The performance of Oliver Anthony in “Rich Men North of Richmond” garners attention and creates controversy.

The performance of Oliver Anthony in “Rich Men North of Richmond” garners attention and creates controversy.


Oliver Anthony, performing to a packed audience in Glasgow, shares that many may not have a visual of Virginia. However, his music is centered on his home and bears a striking resemblance to that of the current location. Last year, the rising country singer, who goes by Christopher Lunsford, made history as an unsigned artist reaching the number one spot in the US with his hit song “Rich Men North of Richmond.” The track, which criticizes both political elites and those on welfare, embodies a quintessential populist sentiment. Interestingly, the tune has been embraced by Republicans, much to Lunsford’s dismay. Instead of uncovering Lunsford’s political views (he claims to be nonpartisan), the response to the song highlights society’s desire to impose their own beliefs onto popular art and use it as a symbol.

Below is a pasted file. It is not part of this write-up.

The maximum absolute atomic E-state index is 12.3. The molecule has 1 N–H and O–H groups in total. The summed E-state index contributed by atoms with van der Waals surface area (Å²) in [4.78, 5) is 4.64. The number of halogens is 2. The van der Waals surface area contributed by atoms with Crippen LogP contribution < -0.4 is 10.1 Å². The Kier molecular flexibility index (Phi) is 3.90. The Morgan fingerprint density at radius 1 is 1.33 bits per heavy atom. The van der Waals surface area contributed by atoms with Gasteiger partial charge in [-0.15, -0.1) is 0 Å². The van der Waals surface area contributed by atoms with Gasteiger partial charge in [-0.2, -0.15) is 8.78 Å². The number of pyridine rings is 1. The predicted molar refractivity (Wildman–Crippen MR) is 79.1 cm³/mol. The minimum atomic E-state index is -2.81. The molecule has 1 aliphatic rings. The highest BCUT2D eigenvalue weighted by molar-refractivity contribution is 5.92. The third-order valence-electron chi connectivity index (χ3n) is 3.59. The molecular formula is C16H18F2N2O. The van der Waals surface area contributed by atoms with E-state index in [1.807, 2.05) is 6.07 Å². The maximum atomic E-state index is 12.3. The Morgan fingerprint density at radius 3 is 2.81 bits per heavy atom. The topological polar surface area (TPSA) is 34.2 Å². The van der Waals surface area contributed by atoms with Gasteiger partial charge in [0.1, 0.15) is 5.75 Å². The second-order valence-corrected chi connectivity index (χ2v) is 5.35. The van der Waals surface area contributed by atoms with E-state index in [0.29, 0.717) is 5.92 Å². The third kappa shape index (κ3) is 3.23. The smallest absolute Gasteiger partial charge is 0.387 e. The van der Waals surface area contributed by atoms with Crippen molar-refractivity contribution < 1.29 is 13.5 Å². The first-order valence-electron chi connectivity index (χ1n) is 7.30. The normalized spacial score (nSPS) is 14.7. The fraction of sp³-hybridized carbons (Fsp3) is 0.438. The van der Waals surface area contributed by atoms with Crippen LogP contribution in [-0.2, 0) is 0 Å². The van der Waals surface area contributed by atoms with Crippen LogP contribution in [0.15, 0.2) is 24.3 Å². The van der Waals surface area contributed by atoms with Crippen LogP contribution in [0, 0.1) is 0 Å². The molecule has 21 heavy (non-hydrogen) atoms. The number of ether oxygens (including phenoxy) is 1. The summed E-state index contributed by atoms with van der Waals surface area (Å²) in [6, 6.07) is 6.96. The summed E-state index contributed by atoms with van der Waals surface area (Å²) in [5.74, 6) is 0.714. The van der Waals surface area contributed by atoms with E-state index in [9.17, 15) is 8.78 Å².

However, it is evident why Lunsford is a perfect blank slate. He resides in Virginia without being connected to the grid, has limited exposure to performing live, and during a set, he reads a Bible verse from his phone and proclaims that “all the songs you hear on Spotify were recorded on this.” His music has a raw and robust quality, enhanced by the addition of a double bass and acoustic guitar to complement the twang of his resonator guitar. His vocals are genuine, with a clear tone that adds conviction to emotional tracks like “Cobwebs and Cocaine” and the reluctant drinking song, “I’ve Got to Get Sober.”

The reception is consistently enthusiastic, but the last 30 minutes are peculiar considering Lunsford’s stated dislike of politics. Doggonnit lightly criticizes both Republicans and Democrats, but also mentions a strange conspiracy about governments forcing people to eat bugs to combat climate change – which could be interpreted in different ways, if Lunsford didn’t then go on a rant against “every excuse for being environmentally friendly” that harms working Americans. Before performing “Rich Men”, he jokes that Joe Biden “prefers them under eighteen”. While Lunsford may shy away from overtly political topics, it’s clear that these comments could easily be interpreted as coded messages or used as such by nefarious individuals. It’s a shame, as he clearly has talent and passion, but things are rarely straightforward in 2024.